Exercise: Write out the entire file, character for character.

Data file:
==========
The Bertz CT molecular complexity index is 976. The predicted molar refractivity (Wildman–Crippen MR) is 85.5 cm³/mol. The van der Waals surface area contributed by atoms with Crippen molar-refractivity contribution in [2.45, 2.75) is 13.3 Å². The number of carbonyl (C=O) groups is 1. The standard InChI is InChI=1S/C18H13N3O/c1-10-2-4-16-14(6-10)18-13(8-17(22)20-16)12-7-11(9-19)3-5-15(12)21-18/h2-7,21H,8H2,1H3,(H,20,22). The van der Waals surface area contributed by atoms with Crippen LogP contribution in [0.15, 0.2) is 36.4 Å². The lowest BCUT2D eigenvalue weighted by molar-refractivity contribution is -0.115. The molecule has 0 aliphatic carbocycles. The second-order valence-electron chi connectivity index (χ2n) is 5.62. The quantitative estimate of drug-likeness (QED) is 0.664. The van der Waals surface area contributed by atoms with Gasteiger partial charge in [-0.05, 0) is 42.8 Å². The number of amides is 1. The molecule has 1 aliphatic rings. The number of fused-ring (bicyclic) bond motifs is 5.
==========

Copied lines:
The Bertz CT molecular complexity index is 976. The predicted molar refractivity (Wildman–Crippen MR) is 85.5 cm³/mol. The van der Waals surface area contributed by atoms with Crippen molar-refractivity contribution in [2.45, 2.75) is 13.3 Å². The number of carbonyl (C=O) groups is 1. The standard InChI is InChI=1S/C18H13N3O/c1-10-2-4-16-14(6-10)18-13(8-17(22)20-16)12-7-11(9-19)3-5-15(12)21-18/h2-7,21H,8H2,1H3,(H,20,22). The van der Waals surface area contributed by atoms with Crippen LogP contribution in [0.15, 0.2) is 36.4 Å². The lowest BCUT2D eigenvalue weighted by molar-refractivity contribution is -0.115. The molecule has 0 aliphatic carbocycles. The second-order valence-electron chi connectivity index (χ2n) is 5.62. The quantitative estimate of drug-likeness (QED) is 0.664. The van der Waals surface area contributed by atoms with Gasteiger partial charge in [-0.05, 0) is 42.8 Å². The number of amides is 1. The molecule has 1 aliphatic rings. The number of fused-ring (bicyclic) bond motifs is 5.